The Writing Life in Pictures: First Draft Tools

When the going gets tough, the tough revert to basic tools.

A pen. A composition book. And a timer set to 15 minute intervals.

“Ready, set, write.” No stopping, no judgments. Just put words and ideas onto the page.

This is how I’m spending my morning, fifteen minutes by fifteen minutes. Later I’ll transcribe the gist of my scribbles to the laptop. That’s when the fun begins, because by then the scene will be a living entity. (Or so I tell myself.)

“Beep!” Break’s over! I’ll see you later tonight.

Laura

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26 thoughts on “The Writing Life in Pictures: First Draft Tools

  1. Robin Helm

    I SO can’t do it that way. I do everything on my laptop. When I type the chapter heading, I feel that I have started writing the chapter. I write first thing in the morning for perhaps an hour, go do something else while it stews in my brain, and then come back to write some more. I also keep up other screens while I write, switching back and forth when I need to think by having a diversion. I play Scrabble and other word games, check e-mail, comment on Facebook, beta for other writers, and read another book while I write my own. As I finish things, like beta work and reading, I close those screens and have a sense of accomplishment. Usually, I can write a chapter in 8-10 hours once I begin.

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  2. Laura Hile Post author

    I used work like that, Robin –I’m on another break — when I had a clear idea of where I was going with the story! Lately I become ensnared in self-criticism, disliking everything I see come up on the screen. So I limp along with the notebook.

    Mercy’s Embrace, though long, had a simple focus: humble Elizabeth. Show her her father’s foolishness and the consequences of his choices and make her grow up. Then cause her to fall in love, not through flattery or ego strokes, but through friendship with someone who actually likes her. And who is handsome, smart, charming, and a bit of a risk. (I also had to make the reader fall in love with him, like you have done with Xander — pause to sigh over Xander — in your Guardian, which I am now reading — pause to type in the link.)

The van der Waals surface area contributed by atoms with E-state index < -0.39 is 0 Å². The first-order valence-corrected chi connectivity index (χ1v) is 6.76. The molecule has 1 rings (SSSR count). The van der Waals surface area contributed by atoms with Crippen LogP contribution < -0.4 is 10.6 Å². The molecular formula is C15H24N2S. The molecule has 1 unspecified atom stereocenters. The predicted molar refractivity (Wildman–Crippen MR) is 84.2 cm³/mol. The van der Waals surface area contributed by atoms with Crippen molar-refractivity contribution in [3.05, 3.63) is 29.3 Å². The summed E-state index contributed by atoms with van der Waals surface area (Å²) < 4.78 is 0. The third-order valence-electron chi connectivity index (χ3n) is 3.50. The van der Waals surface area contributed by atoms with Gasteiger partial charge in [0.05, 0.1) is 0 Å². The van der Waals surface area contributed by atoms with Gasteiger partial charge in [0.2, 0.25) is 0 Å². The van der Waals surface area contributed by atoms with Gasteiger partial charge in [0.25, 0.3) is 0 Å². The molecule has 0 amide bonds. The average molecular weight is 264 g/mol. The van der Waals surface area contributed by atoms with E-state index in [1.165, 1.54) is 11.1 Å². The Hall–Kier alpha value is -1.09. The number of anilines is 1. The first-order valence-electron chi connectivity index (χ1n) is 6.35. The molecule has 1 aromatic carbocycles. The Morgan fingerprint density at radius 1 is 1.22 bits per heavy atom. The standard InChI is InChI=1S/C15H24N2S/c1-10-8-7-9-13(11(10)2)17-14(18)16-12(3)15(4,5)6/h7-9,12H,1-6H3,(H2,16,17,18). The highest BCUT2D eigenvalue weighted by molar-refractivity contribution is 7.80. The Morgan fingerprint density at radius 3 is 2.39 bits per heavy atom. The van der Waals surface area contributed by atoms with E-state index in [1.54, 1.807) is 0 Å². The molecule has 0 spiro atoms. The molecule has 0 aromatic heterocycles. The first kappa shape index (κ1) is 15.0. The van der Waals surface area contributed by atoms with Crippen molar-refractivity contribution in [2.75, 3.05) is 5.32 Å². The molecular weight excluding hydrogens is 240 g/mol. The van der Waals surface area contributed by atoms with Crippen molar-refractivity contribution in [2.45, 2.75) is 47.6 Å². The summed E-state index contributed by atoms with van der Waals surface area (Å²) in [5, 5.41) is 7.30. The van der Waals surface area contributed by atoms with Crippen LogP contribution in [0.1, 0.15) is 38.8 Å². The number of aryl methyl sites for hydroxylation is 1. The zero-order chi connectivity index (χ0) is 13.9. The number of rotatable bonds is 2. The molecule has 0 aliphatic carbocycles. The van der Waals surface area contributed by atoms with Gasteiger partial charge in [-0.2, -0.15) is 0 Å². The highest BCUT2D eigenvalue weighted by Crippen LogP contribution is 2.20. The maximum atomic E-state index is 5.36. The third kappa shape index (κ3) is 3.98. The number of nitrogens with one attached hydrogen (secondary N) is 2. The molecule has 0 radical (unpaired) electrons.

But the sequel isn’t as simple because I can no longer have falling in love as the central plot device. (Dang.) And while I have a lovely, devious ending in mind for the baddies (Sir Walter, William Elliot, Ronan McGillvary), I am having to feel my way through the issues Patrick and Elizabeth must face as a couple. Not the usual stuff (yawn), but not conflict for conflict’s sake, either. I think I’ve got it. Time will tell.

    The biggest question, though, remains unresolved. Shall I kill off Mary? πŸ˜€ Readers have been begging for that for years.

    Break’s over. It’s about time to transition to the laptop, if I can combat the word loathing. Funny thing, the ego…

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  3. Jennifer G.

    Think little engine that could. O e small step. This is indeed new territory for you but with familiar characters. Ones that have grown and changed and can some more. Want me to read scribbles? Tee hee. Anything for a sneak peek!

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    1. Laura Hile Post author

      (Checking in on another break.) Have transitioned to the laptop, words are coming more easily. Poor Elizabeth is about to meet The Contessa, Patrick McGillvary’s indolent Italian stepmother, who has come at Ronan’s suggestion to look her over. Think the woman will be nice? Ha, guess again!